Jeanne de la Fonte began performing with her family in their circus act and drew acclaim throughout her native France and Europe. Just into her 20s, she came to the United States and appeared in a musical revue in Washington DC, using the stage name “Renée Adorée.” The show, Oh Uncle!, was a hit and Renée’s dancing skills landed her roles in several more productions, including an opening at the Schubert Theater in New York City in 1919.
In 1920, she was cast in director Raoul Walsh’s silent film The Strongest. Based on favorable reviews, Renée made several more films. At the end of the year, she met and married Tom Moore, a popular actor 15 years her senior. The couple divorced after three years and Renée married again just a few months later.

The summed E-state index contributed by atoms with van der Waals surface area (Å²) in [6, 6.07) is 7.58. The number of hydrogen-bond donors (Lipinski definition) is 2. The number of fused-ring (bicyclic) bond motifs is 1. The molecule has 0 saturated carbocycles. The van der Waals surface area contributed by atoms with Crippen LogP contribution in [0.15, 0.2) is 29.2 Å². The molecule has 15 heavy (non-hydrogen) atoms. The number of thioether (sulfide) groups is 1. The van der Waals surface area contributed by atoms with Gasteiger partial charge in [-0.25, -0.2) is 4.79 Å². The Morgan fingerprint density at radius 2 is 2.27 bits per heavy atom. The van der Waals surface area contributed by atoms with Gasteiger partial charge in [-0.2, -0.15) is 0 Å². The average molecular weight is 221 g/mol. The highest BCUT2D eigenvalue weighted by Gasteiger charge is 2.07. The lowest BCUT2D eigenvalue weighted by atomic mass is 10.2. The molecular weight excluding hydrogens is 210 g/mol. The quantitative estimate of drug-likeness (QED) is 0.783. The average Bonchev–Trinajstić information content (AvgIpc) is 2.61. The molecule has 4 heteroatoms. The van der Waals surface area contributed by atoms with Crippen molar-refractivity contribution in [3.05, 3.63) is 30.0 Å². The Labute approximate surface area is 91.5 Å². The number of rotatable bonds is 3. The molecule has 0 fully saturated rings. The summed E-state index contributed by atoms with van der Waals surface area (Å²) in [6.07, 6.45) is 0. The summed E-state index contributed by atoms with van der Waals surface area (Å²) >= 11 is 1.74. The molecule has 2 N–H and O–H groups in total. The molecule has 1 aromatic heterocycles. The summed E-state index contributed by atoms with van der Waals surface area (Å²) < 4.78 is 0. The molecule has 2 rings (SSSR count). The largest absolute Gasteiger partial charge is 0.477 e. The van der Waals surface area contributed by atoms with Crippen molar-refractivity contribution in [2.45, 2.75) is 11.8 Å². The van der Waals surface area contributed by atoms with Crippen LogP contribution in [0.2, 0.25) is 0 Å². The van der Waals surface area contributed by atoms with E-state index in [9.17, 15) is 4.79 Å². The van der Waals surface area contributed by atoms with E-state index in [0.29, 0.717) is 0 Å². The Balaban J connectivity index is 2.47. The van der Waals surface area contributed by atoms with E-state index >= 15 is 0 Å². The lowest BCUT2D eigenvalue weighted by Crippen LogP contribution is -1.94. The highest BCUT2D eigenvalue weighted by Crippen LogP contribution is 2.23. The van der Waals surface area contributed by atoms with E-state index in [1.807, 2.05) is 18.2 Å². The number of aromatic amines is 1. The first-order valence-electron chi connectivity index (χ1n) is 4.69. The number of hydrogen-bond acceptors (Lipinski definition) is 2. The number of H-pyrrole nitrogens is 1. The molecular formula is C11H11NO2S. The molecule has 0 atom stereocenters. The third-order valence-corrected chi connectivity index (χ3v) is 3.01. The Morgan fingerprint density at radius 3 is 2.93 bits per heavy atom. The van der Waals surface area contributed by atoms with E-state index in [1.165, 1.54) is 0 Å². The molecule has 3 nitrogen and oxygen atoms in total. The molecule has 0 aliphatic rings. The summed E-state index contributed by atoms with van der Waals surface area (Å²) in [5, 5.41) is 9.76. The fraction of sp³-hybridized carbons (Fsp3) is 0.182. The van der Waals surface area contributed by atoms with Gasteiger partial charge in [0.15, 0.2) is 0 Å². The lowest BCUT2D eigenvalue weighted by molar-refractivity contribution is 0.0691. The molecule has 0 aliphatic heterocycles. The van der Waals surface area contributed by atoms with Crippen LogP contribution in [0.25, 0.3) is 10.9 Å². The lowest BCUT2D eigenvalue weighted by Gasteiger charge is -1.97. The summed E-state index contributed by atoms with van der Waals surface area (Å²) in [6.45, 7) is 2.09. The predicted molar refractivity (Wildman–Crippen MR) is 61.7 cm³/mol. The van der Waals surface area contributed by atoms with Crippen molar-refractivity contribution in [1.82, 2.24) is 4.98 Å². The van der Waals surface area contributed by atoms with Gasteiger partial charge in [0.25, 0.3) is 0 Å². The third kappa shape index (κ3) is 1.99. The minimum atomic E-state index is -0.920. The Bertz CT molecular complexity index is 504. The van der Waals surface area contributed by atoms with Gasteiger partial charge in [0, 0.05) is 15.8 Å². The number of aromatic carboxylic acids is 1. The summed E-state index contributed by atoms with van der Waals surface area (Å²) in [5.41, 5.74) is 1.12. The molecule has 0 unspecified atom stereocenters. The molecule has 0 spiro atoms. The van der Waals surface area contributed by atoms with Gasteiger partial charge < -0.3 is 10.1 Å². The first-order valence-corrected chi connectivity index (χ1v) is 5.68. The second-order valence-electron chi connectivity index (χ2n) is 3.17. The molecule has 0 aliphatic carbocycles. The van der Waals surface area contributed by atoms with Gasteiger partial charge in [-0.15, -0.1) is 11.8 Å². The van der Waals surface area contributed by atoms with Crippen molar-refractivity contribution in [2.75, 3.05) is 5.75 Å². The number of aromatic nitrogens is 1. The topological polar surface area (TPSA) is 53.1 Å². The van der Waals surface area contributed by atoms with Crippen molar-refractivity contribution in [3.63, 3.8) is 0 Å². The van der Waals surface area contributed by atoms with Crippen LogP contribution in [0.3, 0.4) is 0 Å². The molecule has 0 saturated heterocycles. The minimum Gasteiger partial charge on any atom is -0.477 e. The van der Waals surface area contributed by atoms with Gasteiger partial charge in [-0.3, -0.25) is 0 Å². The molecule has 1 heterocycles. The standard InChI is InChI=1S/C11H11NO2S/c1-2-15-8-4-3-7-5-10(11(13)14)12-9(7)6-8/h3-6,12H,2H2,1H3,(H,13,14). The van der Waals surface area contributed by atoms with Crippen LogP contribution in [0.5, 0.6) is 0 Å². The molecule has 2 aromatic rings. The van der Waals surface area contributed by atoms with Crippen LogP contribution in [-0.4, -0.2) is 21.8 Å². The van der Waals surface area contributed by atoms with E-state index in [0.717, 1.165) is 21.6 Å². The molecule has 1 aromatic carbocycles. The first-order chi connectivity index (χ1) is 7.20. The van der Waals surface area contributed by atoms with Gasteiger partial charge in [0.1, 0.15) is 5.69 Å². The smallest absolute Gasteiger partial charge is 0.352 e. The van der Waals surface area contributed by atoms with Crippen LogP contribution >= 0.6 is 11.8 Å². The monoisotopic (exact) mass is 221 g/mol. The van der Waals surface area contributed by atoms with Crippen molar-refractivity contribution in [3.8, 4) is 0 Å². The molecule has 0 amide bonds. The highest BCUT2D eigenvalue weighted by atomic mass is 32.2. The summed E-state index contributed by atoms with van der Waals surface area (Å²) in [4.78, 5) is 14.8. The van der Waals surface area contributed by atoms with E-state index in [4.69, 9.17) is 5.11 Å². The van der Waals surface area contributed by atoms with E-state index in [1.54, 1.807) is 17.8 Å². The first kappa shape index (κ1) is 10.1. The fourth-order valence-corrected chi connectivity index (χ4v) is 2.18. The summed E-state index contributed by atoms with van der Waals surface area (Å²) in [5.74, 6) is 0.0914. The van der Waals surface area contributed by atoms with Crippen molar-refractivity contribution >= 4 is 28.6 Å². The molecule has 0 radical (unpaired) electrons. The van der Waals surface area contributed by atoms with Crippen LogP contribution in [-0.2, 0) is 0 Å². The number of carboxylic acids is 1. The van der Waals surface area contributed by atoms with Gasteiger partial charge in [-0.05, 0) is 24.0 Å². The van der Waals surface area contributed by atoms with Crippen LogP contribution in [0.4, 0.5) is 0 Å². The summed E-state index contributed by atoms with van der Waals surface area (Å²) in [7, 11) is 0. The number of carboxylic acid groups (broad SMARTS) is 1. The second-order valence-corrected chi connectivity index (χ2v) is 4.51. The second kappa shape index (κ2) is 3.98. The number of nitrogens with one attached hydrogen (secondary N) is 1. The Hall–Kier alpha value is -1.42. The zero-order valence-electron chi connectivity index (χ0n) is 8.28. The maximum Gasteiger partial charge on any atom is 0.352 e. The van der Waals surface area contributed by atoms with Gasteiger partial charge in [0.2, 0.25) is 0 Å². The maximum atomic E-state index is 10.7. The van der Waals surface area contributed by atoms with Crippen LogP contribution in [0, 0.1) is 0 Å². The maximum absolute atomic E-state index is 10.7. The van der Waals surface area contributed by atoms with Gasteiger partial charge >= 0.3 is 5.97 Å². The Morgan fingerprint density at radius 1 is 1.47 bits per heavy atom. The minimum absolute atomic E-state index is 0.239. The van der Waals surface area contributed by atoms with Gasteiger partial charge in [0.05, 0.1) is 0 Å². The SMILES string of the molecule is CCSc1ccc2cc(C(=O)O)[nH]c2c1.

Renée starred in one of MGM’s biggest hits, the 1925 war melodrama The Big Parade. She followed that film with the Howard Hughes-produced The Mating Call, in which she appeared in a controversial nude scene. She made a smooth transition to sound films in 1928, unlike a lot of actors at the time.
In 1930, with 45 films to her credit, Renée was diagnosed with tuberculosis. Against doctor’s orders, she continued to work on the film Call of the Flesh with co-star Ramón Novarro. At the movie’s completion, she was rushed to a hospital. She recovered, but the disease weakened her severely. Attempting to resume her acting career, Renée struggled and eventually resigned from the spotlight. She passed away in 1933 at the age of 35.